In some cases, employers will require that job applicants have maintained a specific GPA in both their undergraduate and graduate careers. In other instances, job applications will ask for your undergraduate and graduate school GPAs, or prospective employers will ask for these numbers in job interviews.

    Even if you’re required to supply your GPA to prospective employers, how much it’s ultimately weighed in the application process may vary quite a bit. Some employers may look highly on a high grad school GPA, while others may value work experience and other factors more strongly.

    Your grad school GPA may impact your ability to be accepted into other grad school programs, including Ph.D programs

    If you’re pursuing a graduate degree with your eyes set on entering another graduate degree program after, know that maintaining a strong GPA in your current program may matter to admissions committees.

    As an example, the University of Washington recommends at least a 3.0 cumulative GPA and 3.5 GPA specific to your area of study to be a competitive applicant to the school’s Ph.D programs. Again, this is just one example, but many universities will provide these recommendations.

    If you visit the admission page of the graduate school program you have in mind, typically, you’ll find a list of requirements, including GPA requirements.

    Your grad school GPA may matter in terms of retaining financial aid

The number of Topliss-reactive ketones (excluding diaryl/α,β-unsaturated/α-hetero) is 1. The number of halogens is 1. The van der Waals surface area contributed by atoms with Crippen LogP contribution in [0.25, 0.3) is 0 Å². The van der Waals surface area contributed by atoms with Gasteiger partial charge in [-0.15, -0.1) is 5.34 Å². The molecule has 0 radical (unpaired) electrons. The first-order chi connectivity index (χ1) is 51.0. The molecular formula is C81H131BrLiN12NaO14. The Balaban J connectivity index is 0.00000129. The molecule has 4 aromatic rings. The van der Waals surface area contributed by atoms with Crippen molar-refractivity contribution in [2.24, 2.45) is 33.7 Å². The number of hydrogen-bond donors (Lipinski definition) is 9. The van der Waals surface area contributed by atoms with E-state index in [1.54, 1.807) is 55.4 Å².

Maintaining a certain GPA does matter for retaining financial aid. The office of Federal Student Aid states that “you need satisfactory academic progress” to keep your federal student aid package.

    Exact satisfactory academic progress requirements will vary from school to school, so you may need to check with your graduate program to determine the GPA requirement. At many schools, students need to maintain a 2.0, if not a 3.0 GPA, to maintain eligibility.

    Your grad school GPA may matter in terms of retaining employer tuition assistance

    If you’re paying your grad school tuition with help from an employer tuition assistance program — MBA tuition assistance programs as an example — you may need to maintain a certain GPA to continue receiving this assistance. This expectation, if there’s one, is usually laid out when you sign up with your employer for this assistance. If you’re unsure of whether there is a requirement, contact your employer.

    Grad school GPA may be less significant to some students

    Some students may find that they don’t necessarily need to receive a high GPA in grad school to achieve their post grad school objectives. Many employers don’t factor students’ grad school GPAs into hiring decisions. Students who feel confident that they won’t be seeking another advanced degree won’t have to worry about their grad school GPA impacting future grad school applications.

    Final thoughts

    The importance of receiving a high GPA in graduate school is going to matter to different students at varying degrees. All that said, the personal satisfaction that comes from mastering the material and receiving a high GPA (especially if you’re making the commitment to go to grad school) shouldn’t be ignored.